Taking the Word “Judge” Out of Context

A new UK book about sexual assault reveals some judges’ disturbing if not particularly unexpected views about victims of sexual assault and their personal role in “interpreting” sexual assault laws.

Judges have undermined a law intended to stop defence lawyers cross-examining women in rape cases about their sexual history, by continuing to insist on their discretion to allow it, a new book discloses.

Interviews with 17 judges in London and Manchester found that some insisted they still had a wide discretion to allow questions on sexual history, although the law was changed in 2000 to impose severe limits on questioning.

One judge described the provision as “pretty pathetic because it’s get-roundable”.

Another said: “I’m not one for being unduly fettered. I’ve been appointed to do a job on the basis that I have a certain amount of judgment, and to be fettered or shackled by statutory constraints I don’t think helps anybody.”

In other words: “I’m a judge goddammit. That means it’s my job to judge. Who said anything about the law?” Or, perhaps: “Oh yeah, well I judge that your law is stupid! In your face!”

Silly me, I always thought that “law school” centralized the idea of “the law.” But then again, I also assumed that in order to graduate from law school, let alone become a judge, one would need to have at least a basic grasp of logic, reason and ethics.  Clearly, I’ve misunderstood something.  I was under the impression that the job of a judge in a jury trial is to “judge” whether or not proper, legal and fair court proceedings are being followed, not to “judge” whether or not an accuser is chaste enough to deserve the legal protection to which she is entitled.

After all, it couldn’t be possible that people are willing to make really stupid arguments that make themselves look like total morons so long as it means their position of authority within the social order is upheld.  Could it?  I mean, if that were the case we’d have men running around arguing that rape is the fault of women because men are immature, untrustworthy, sex-crazed lunatics who can’t be held responsible for what they do with their penises when they see a woman in a short skirt.  Oh, wait.  My bad.

Now, 17 judges don’t constitute a proper survey. But the anecdotal evidence that the interviews supply is frightening. Also, though the data from their further research is not published (I guess they want you to buy the book), large numbers of future judges and lawyers see things similarly. And surprise, surprise, so do jurors:

Sexual Assault and the Justice Gap: A Question of Attitude, to be published by Hart Publishing on April 15, puts much of the blame for the low conviction rate on myths and stereotypes about the crime.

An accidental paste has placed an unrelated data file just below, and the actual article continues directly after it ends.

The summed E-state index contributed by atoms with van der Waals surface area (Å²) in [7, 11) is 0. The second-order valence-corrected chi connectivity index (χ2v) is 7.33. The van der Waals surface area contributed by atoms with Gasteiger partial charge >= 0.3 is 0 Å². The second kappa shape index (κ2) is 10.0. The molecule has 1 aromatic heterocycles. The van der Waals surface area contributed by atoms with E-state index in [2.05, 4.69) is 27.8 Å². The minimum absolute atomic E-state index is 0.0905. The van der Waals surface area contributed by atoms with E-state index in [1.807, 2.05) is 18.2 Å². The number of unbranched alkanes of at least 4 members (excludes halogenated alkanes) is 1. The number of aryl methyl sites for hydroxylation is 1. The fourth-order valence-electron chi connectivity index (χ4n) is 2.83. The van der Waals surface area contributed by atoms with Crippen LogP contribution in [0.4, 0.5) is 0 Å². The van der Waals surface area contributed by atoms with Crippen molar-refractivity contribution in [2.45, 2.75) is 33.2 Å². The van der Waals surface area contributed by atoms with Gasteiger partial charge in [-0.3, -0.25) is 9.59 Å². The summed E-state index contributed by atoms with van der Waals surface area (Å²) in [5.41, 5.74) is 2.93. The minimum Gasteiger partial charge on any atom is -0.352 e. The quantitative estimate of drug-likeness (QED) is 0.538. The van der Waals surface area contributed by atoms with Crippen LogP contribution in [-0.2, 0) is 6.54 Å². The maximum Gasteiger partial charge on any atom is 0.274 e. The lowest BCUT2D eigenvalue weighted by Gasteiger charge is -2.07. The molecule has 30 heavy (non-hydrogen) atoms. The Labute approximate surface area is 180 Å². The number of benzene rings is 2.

The authors say the entire justice process is affected, from the initial decision to report the rape to police, through to conviction or acquittal by a jury.

The authors – Jennifer Temkin, professor of law at Sussex University, and Barbara Krahe, professor of social psychology at the University of Potsdam in Germany – found stereotypical views about rape were widespread among potential jurors.

Their survey of more than 2,000 members of the public aged 18-69 showed people tended to blame the woman for bringing the attack on herself, see a case where the man had sex with a woman without her consent when she was drunk as not a “real rape”, and downplay the seriousness of having forced sex when the perpetrator was the woman’s former partner.

The views were also found to be common when the authors outlined a range of rape scenarios to British undergraduate law students in their final year and a group of British graduates doing professional law training, the lawyers and judges of the future.

Well that’s hardly reassuring. It’s also exceedingly important; we’re often led to believe that if we just wait things out, the younger generation will fix everything with their fresh ideas. While ideas do of course evolve naturally over time, this isn’t always a swift process, and it’s never a magical one. It takes work.  The “younger generation” still grew up in the same society, surrounded by the same prejudices. Waiting for the old guard to retire is not only a lazy and unacceptable solution — it’s not a solution at all.

Because judges are people. And like all people, they hear whatever they want to hear:

A high court judge told the Guardian that the extent to which lawyers should be allowed to ask questions about a woman’s past sexual behaviour was still “a big issue” for judges.

The limits on questions about sexual history came into force in December 2000. But in 2001 a case called R v A went to the House of Lords, in which the defendant claimed that he had previously had sex with the complainant and that this was relevant information for the jury in deciding whether she had consented on this occasion.